I teach and conduct research related to community-based conservation and park development. My research facilitates landscape change to improve quality of life and enhance a public sense of place. Along with colleagues and students, my work builds relationships with stakeholders and community leaders to facilitate conservation planning in mixed-use landscapes. I appreciate interdisciplinary scholarship and need to work with many kinds of experts as part of my research program, including landscape architects, conservation psychologists, agricultural economists, agricultural engineers, fisheries biologists, planners, and ecologists. My research has been funded by the USDA, the National Park Service, the USGS, and the National Institute of Food and Agriculture. I direct the Park and Environmental Behavior Research Lab, and am an affiliated faculty member in both the Department of Natural Resources and Environmental Sciences, and Landscape Architecture.
Values for research
Conservation planning has become oriented toward landscape-based frameworks (e.g., watershed, ecosystem, regional scale) tied to collaborative forums in which disciplinary expertise, professional staff, and community leadership engage in decision-making processes. An initial phase in most of my research is to foster stakeholder dialogue to develop a collective sense of place about a locale and region. Along with sense of place, other concepts integrated with my research are social learning, governance, and ecosystem services. Research from the PEB Lab does not advocate a sense of place, rather it works to build a sense of place through stakeholder dialogue. My role as a researcher creates an appreciative dialogue that encourages civic discovery and social learning about place, and channels the dialogue to create a governance structure for place-based conservation.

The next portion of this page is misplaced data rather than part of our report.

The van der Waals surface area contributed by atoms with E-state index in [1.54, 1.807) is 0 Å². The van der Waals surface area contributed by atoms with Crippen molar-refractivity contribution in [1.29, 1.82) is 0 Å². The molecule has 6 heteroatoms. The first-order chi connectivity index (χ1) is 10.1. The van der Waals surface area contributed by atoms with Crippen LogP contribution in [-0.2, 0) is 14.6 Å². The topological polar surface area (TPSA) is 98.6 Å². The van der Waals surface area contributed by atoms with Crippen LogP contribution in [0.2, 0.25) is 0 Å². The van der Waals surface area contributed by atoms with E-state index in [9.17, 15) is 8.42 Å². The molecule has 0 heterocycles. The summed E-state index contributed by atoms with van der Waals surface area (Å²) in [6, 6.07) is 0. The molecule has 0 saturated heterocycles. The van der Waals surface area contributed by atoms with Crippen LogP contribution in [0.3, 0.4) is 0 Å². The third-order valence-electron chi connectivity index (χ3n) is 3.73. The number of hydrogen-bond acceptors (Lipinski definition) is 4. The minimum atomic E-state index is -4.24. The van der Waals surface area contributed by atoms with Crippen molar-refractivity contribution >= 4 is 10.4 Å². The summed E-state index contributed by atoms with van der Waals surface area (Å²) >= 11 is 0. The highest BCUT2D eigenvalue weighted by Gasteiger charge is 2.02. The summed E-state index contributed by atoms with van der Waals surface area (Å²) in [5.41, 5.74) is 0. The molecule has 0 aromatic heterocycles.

Values with students
The backgrounds of students are meaningful starting points for graduate education and training. I work with students from various disciplinary backgrounds and encourage the adaptation of their frameworks to understand conservation planning. We develop a process to share articles and books together, provide critiques, and exchange insights. An important outcome of these processes is the development of peer-reviewed manuscripts and initiation of a line of research for students.
Values with family
My family is comprised of Yumiko (my wife), Tatum and Samuel (my adult daughter and son), and Tiramisu and Kahlua (my two guinea pigs). We enjoy swimming, bicycling, gardening, prairies, and winter sports, and generally appreciate outdoor activities throughout seasons of the year. I believe a good life is centered on family, friends and creating beauty in everyday places. Values for my family and research converge in ways that encourage all communities to create beauty in everyday places.